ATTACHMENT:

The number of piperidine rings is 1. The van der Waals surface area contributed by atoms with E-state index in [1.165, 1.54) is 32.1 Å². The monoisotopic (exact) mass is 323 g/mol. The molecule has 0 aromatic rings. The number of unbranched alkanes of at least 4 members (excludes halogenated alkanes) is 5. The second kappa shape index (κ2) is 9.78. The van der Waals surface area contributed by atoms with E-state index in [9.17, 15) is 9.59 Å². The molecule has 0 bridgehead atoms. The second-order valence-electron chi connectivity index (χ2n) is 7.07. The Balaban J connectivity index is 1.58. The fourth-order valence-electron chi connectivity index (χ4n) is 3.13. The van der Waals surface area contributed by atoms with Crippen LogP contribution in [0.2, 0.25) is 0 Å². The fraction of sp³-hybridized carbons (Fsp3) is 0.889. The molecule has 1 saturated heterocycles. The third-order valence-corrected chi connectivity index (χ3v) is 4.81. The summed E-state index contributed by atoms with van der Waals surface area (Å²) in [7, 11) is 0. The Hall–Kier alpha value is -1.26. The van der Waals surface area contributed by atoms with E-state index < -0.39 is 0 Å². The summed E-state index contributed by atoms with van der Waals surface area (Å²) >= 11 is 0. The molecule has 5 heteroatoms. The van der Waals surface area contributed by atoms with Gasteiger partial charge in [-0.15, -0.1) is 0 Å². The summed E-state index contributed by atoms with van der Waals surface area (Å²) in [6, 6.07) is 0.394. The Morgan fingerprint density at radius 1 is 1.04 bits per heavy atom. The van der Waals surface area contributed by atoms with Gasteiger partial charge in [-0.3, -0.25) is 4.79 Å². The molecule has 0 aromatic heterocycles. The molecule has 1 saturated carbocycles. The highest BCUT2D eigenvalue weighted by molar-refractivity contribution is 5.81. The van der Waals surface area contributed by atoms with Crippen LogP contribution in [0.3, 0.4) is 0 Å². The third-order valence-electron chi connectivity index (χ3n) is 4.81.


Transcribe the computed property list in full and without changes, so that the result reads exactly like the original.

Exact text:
The number of piperidine rings is 1. The van der Waals surface area contributed by atoms with E-state index in [1.165, 1.54) is 32.1 Å². The monoisotopic (exact) mass is 323 g/mol. The molecule has 0 aromatic rings. The number of unbranched alkanes of at least 4 members (excludes halogenated alkanes) is 5. The second kappa shape index (κ2) is 9.78. The van der Waals surface area contributed by atoms with E-state index in [9.17, 15) is 9.59 Å². The molecule has 0 bridgehead atoms. The second-order valence-electron chi connectivity index (χ2n) is 7.07. The Balaban J connectivity index is 1.58. The fourth-order valence-electron chi connectivity index (χ4n) is 3.13. The van der Waals surface area contributed by atoms with Crippen LogP contribution in [0.2, 0.25) is 0 Å². The fraction of sp³-hybridized carbons (Fsp3) is 0.889. The molecule has 1 saturated heterocycles. The third-order valence-corrected chi connectivity index (χ3v) is 4.81. The summed E-state index contributed by atoms with van der Waals surface area (Å²) in [7, 11) is 0. The Hall–Kier alpha value is -1.26. The van der Waals surface area contributed by atoms with E-state index < -0.39 is 0 Å². The summed E-state index contributed by atoms with van der Waals surface area (Å²) >= 11 is 0. The molecule has 5 heteroatoms. The van der Waals surface area contributed by atoms with Gasteiger partial charge in [-0.15, -0.1) is 0 Å². The summed E-state index contributed by atoms with van der Waals surface area (Å²) in [6, 6.07) is 0.394. The Morgan fingerprint density at radius 1 is 1.04 bits per heavy atom. The van der Waals surface area contributed by atoms with Gasteiger partial charge in [-0.3, -0.25) is 4.79 Å². The molecule has 0 aromatic heterocycles. The molecule has 1 saturated carbocycles. The highest BCUT2D eigenvalue weighted by molar-refractivity contribution is 5.81. The van der Waals surface area contributed by atoms with Crippen LogP contribution in [0.3, 0.4) is 0 Å². The third-order valence-electron chi connectivity index (χ3n) is 4.81.